Architectural and mechanistic insights into an EHD ATPase involved in membrane remodelling


The ability to actively remodel membranes in response to nucleotide hydrolysis has largely been attributed to GTPases of the dynamin superfamily, and these have been extensively studied1. Eps15 homology (EH)-domain-containing proteins (EHDs/RME-1/pincher) comprise a less-well-characterized class of highly conserved eukaryotic ATPases implicated in clathrin-independent endocytosis2, and recycling from endosomes3,4. Here we show that EHDs share many common features with the dynamin superfamily, such as a low affinity for nucleotides, the ability to tubulate liposomes in vitro, oligomerization around lipid tubules in ring-like structures and stimulated nucleotide hydrolysis in response to lipid binding. We present the structure of EHD2, bound to a non-hydrolysable ATP analogue, and provide evidence consistent with a role for EHDs in nucleotide-dependent membrane remodelling in vivo. The nucleotide-binding domain is involved in dimerization, which creates a highly curved membrane-binding region in the dimer. Oligomerization of dimers occurs on another interface of the nucleotide-binding domain, and this allows us to model the EHD oligomer. We discuss the functional implications of the EHD2 structure for understanding membrane deformation.

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Figure 1: EHD2 shares common properties with the dynamin superfamily.
Figure 2: The structure of EHD2.
Figure 3: Membrane binding and the role of ATP hydrolysis.
Figure 4: The EHD2 oligomer.

Change history

  • 18 October 2007

    The AOP version of this paper contained the term 'Epsin homology (EH)-domain...'. This was corrected to 'Eps15 homology (EH)-domain...' in the 18 October issue


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Long-term fellowships supported O.D. (The International Human Frontier Science Program Organization), R.L. (Swedish Research Council) and S.M. (EMBO). We thank M. Plomann for providing the complementary DNAs for mammalian EHDs, and the ESRF beam staff in Grenoble for their support. The authors declare no competing financial interests.

The atomic coordinates of mouse EHD2 have been deposited in the Protein Data Bank (PDB) with the accession number 2QPT.

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Correspondence to Oliver Daumke or Harvey T. McMahon.

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Supplementary information

Supplementary Information 1

This file contains Supplementary Figures 1-12 with Legends, Supplementary Table 1 with the data collection statistics and additional references. (PDF 2225 kb)

Supplementary Information 2

The file contains Supplementary Video 1 which shows EHD2 wild-type was over-expressed in HeLa cells for 24 h and imaged by EPI-fluorescence for approximately 30 min. Some of the tubules and puncta are dynamic. (MOV 4707 kb)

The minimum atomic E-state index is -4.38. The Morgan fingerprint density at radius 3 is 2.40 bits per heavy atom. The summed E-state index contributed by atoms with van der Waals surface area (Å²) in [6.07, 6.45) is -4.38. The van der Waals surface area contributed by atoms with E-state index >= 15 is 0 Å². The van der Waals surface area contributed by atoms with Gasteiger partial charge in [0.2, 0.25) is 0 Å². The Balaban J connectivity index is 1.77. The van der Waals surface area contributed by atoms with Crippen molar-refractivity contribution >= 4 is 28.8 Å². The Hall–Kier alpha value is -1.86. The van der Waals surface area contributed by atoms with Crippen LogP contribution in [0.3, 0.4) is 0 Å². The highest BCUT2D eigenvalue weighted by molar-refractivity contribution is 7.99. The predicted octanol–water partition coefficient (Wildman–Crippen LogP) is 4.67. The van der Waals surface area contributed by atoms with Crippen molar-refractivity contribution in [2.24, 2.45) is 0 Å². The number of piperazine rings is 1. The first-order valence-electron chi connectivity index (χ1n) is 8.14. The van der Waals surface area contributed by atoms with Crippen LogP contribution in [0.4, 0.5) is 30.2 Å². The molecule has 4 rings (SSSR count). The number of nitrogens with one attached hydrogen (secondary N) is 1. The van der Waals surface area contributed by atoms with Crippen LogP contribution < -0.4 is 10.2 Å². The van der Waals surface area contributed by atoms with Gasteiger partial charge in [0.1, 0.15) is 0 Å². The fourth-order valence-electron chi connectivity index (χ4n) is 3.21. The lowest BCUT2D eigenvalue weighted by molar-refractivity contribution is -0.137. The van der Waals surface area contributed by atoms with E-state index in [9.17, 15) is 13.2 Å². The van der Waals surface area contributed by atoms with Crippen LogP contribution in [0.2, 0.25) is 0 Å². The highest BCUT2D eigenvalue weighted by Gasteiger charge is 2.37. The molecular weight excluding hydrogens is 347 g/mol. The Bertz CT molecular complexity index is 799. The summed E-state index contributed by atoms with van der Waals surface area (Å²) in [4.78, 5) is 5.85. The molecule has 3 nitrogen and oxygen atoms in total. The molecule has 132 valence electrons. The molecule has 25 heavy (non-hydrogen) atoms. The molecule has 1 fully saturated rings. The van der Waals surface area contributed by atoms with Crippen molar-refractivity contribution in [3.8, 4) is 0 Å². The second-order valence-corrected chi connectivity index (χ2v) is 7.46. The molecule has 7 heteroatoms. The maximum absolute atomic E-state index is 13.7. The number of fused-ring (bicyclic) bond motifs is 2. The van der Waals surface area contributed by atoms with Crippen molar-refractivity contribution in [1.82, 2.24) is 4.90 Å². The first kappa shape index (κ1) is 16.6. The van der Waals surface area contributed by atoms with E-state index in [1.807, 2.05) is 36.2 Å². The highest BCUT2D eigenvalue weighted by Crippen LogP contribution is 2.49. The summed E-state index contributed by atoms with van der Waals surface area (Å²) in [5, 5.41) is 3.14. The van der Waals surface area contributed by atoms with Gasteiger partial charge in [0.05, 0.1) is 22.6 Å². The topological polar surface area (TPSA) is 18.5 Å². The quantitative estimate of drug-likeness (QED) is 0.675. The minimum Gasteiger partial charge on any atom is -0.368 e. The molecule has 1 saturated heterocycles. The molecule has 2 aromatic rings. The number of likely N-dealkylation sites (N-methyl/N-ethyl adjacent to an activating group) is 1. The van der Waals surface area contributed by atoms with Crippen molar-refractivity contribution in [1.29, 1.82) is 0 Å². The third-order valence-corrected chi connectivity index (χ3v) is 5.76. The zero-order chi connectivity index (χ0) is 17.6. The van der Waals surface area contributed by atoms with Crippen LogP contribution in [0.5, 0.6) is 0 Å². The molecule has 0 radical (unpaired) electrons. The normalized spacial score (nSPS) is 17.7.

Supplementary Information 3

The file contains Supplementary Video 2 which shows cropped area of EHD2 WT (Video 1) at higher resolution. (MOV 5319 kb)

Supplementary Information 4

The file contains Supplementary Video 3 which shows EHD2 T94A was over-expressed in HeLa cells for 24 h and imaged by EPI-fluorescence for approximately 30 min. There are only tubules, and these are mostly static. Cropped movies show a smaller area at higher resolution. (MOV 6652 kb)

Supplementary Information 5

The file contains Supplementary Video 4 which shows cropped area of EHD2 T94A (Video 2) at higher resolution. (MOV 7726 kb)

Supplementary Information 6

The file contains Supplementary Video 5 which shows EHD2 I157Q was over-expressed in HeLa cells for 24h and imaged by EPI-fluorescence for approximately 30min. No tubules can be found and the puncta are mostly motile. (MOV 9013 kb)

Supplementary Information 7

The file contains Supplementary Video 6 which shows cropped area of EHD2 I157Q (Video 4) at higher resolution. (MOV 6353 kb)

Supplementary Information 8

The file contains Supplementary Data with PDB coordinates of the proposed EHD2 oligomer. Four EHD2 dimers (in the absence of the EH domain) were aligned as described in Methods. All lipid interaction sites point towards the putative membrane interface. Molecules B and C which have been used for the initial alignment with GBP1 are related via a 2-fold axis and the nucleotides of these molecules are oriented in a head-to-head fashion. (ZIP 455 kb)

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Daumke, O., Lundmark, R., Vallis, Y. et al. Architectural and mechanistic insights into an EHD ATPase involved in membrane remodelling. Nature 449, 923–927 (2007).

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